James Forbes was born in Wick, Scotland, and was a saddler by trade. He had lived in the USA and then headed to Vancouver Island where he did a stint in Victoria before moving to the Lower Campbell Lake area in 1910. James purchased land from the Cudahy Timber Company from their holdings in the area. James worked in the area for the timber company, along with various other jobs.
James settled on this insignificant section of land on the shores of Lower Campbell Lake at the outermost reaches of civilization, alongside a trail that was used by local surveyors to access the outermost reaches of an area that would come to be known as Strathcona park. It was becoming evident that Strathcona park was to become a reality, the surveyors and miners who used this trail were joined by potential businessmen looking to invest in resorts and hotels on the edges of the Strathcona park wilderness. Unknown yet to James was the potential for his property.
In 1911 he met and married Elizabeth Sutherland. Their life in this wilderness area was rough at best with the couple beginning their marriage living in a 3 x 4-meter float house on the lake. Whenever one of these surveyors required a place to lay their head, the Forbes family were happy to oblige with an offer of the modest comforts of a wood stove and a clean floor.
Soon the couple realized that they could not supply accommodation for the volume of men traveling through their property. So along with the assistance of numerous guests and a few friends, they began to build a lodge on the lake.
The lodge was well underway in 1912, built with logs obtained from the timber company. Lumber was brought to the southern shores of Lower Campbell Lake by horse and wagon and from there to the building site by canoe; slow and tough progress. Three of Elizabeth’s brothers came to the area in 1912 and helped with the building of the new lodge, after helping in the construction of the lodge, the brothers built and operated a number of tourist cabins on Upper Campbell Lake for many years.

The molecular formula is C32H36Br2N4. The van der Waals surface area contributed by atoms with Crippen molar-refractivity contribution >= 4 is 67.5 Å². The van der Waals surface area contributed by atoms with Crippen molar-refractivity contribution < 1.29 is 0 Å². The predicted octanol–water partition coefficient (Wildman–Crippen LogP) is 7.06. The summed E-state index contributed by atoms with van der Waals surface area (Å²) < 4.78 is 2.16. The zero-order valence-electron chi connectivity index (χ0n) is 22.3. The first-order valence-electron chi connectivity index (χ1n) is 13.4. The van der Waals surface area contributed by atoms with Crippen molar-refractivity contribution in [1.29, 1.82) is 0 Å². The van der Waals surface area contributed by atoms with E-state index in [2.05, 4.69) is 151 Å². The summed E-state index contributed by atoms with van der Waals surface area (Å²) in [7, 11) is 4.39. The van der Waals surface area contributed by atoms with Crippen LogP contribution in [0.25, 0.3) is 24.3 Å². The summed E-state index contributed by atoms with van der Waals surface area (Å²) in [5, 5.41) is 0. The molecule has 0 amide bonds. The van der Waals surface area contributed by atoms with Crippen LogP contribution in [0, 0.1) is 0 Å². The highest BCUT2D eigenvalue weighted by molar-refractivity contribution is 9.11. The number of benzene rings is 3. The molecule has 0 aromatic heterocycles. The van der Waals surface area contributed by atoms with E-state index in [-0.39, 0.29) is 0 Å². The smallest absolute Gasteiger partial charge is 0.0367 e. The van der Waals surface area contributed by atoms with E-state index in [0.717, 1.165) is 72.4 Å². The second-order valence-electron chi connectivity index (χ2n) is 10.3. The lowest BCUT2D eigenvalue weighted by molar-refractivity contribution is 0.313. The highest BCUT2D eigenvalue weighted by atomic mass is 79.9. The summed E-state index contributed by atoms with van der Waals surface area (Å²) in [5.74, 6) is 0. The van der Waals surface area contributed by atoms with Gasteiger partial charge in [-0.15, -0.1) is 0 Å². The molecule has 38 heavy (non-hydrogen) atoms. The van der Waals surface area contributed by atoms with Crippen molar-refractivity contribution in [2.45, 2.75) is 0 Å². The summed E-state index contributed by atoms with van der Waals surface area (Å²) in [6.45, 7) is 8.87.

The original Forbes Lodge burned down in the great forest fire of July 1938 and another was built and opened in the spring of 1939. It was moved to higher ground in 1948 when the level of Lower Campbell Lake was raised about 65 vertical feet by a hydroelectric power dam.
In 1972 the Lodge was sold to Jack Slade from Haney BC and then was again destroyed by fire on September 2, 1974, and a well-known historic landmark was lost. As a young man, I used to spend time here, there was a great little bar with shuffleboard and darts along with awesome vistas.
Today the foundations of the old lodge can still be seen, with some of Elizabeth’s original rose bushes still in place. Forbes landing is privately owned and maintains itself as a popular destination for camping, trout fishing and relaxing on the shores of Lower Campbell Lake, surrounded by forest and water on three sides the site has the feeling of an isolated island in the middle of a lakeside oasis.
There are a few homes here and over the years I have had friends and family members live here at Forbes Landing, this still allowed me to enjoy the fishing and views.